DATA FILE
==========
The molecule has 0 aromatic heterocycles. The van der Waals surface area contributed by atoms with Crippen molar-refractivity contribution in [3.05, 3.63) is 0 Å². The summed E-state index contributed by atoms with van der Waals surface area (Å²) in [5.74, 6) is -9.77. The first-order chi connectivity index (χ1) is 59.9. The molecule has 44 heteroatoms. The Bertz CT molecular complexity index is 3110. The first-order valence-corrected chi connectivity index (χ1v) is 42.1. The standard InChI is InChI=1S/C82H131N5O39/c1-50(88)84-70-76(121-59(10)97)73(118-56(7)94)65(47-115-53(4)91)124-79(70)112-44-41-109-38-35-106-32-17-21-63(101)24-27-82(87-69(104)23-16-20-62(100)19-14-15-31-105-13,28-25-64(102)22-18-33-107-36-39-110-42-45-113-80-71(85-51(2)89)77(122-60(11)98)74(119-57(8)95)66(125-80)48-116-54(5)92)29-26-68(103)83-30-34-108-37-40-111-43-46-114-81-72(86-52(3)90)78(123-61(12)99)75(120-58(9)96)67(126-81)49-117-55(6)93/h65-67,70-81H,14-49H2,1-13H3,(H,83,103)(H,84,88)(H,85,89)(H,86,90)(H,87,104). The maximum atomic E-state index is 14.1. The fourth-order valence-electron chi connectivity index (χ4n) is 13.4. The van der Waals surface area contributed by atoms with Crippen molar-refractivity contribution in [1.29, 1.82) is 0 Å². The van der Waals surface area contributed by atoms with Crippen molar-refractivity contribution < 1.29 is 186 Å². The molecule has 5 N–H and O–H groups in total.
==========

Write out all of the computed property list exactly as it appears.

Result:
The molecule has 0 aromatic heterocycles. The van der Waals surface area contributed by atoms with Crippen molar-refractivity contribution in [3.05, 3.63) is 0 Å². The summed E-state index contributed by atoms with van der Waals surface area (Å²) in [5.74, 6) is -9.77. The first-order chi connectivity index (χ1) is 59.9. The molecule has 44 heteroatoms. The Bertz CT molecular complexity index is 3110. The first-order valence-corrected chi connectivity index (χ1v) is 42.1. The standard InChI is InChI=1S/C82H131N5O39/c1-50(88)84-70-76(121-59(10)97)73(118-56(7)94)65(47-115-53(4)91)124-79(70)112-44-41-109-38-35-106-32-17-21-63(101)24-27-82(87-69(104)23-16-20-62(100)19-14-15-31-105-13,28-25-64(102)22-18-33-107-36-39-110-42-45-113-80-71(85-51(2)89)77(122-60(11)98)74(119-57(8)95)66(125-80)48-116-54(5)92)29-26-68(103)83-30-34-108-37-40-111-43-46-114-81-72(86-52(3)90)78(123-61(12)99)75(120-58(9)96)67(126-81)49-117-55(6)93/h65-67,70-81H,14-49H2,1-13H3,(H,83,103)(H,84,88)(H,85,89)(H,86,90)(H,87,104). The maximum atomic E-state index is 14.1. The fourth-order valence-electron chi connectivity index (χ4n) is 13.4. The van der Waals surface area contributed by atoms with Crippen molar-refractivity contribution in [1.29, 1.82) is 0 Å². The van der Waals surface area contributed by atoms with Crippen molar-refractivity contribution < 1.29 is 186 Å². The molecule has 5 N–H and O–H groups in total.